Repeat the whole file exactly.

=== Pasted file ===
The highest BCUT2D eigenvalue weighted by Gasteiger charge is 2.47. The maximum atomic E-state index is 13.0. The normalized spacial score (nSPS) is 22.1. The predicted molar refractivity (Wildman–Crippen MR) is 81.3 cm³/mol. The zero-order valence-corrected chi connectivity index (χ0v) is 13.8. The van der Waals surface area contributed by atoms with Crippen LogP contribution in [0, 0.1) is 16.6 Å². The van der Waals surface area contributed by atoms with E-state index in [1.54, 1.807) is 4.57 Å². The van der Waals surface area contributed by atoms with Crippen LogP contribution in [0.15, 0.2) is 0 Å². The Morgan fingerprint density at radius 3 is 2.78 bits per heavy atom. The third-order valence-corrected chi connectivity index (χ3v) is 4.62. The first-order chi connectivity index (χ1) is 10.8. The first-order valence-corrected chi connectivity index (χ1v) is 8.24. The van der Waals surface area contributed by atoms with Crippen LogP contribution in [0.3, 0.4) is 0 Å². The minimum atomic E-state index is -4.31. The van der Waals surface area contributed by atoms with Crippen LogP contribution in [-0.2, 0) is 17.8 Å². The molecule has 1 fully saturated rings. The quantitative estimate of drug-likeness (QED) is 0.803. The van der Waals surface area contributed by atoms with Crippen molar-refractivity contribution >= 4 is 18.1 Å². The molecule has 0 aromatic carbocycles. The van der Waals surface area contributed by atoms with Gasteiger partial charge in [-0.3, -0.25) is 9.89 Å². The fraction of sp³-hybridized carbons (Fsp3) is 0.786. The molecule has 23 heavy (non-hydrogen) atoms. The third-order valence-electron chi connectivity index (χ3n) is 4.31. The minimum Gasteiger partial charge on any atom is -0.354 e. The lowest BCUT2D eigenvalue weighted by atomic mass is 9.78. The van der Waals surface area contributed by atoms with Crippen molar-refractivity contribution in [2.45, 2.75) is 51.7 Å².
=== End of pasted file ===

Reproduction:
The highest BCUT2D eigenvalue weighted by Gasteiger charge is 2.47. The maximum atomic E-state index is 13.0. The normalized spacial score (nSPS) is 22.1. The predicted molar refractivity (Wildman–Crippen MR) is 81.3 cm³/mol. The zero-order valence-corrected chi connectivity index (χ0v) is 13.8. The van der Waals surface area contributed by atoms with Crippen LogP contribution in [0, 0.1) is 16.6 Å². The van der Waals surface area contributed by atoms with E-state index in [1.54, 1.807) is 4.57 Å². The van der Waals surface area contributed by atoms with Crippen LogP contribution in [0.15, 0.2) is 0 Å². The Morgan fingerprint density at radius 3 is 2.78 bits per heavy atom. The third-order valence-corrected chi connectivity index (χ3v) is 4.62. The first-order chi connectivity index (χ1) is 10.8. The first-order valence-corrected chi connectivity index (χ1v) is 8.24. The van der Waals surface area contributed by atoms with Crippen LogP contribution in [0.3, 0.4) is 0 Å². The minimum atomic E-state index is -4.31. The van der Waals surface area contributed by atoms with Crippen LogP contribution in [-0.2, 0) is 17.8 Å². The molecule has 1 fully saturated rings. The quantitative estimate of drug-likeness (QED) is 0.803. The van der Waals surface area contributed by atoms with Crippen molar-refractivity contribution >= 4 is 18.1 Å². The molecule has 0 aromatic carbocycles. The van der Waals surface area contributed by atoms with Gasteiger partial charge in [-0.3, -0.25) is 9.89 Å². The fraction of sp³-hybridized carbons (Fsp3) is 0.786. The molecule has 23 heavy (non-hydrogen) atoms. The third-order valence-electron chi connectivity index (χ3n) is 4.31. The minimum Gasteiger partial charge on any atom is -0.354 e. The lowest BCUT2D eigenvalue weighted by atomic mass is 9.78. The van der Waals surface area contributed by atoms with Crippen molar-refractivity contribution in [2.45, 2.75) is 51.7 Å².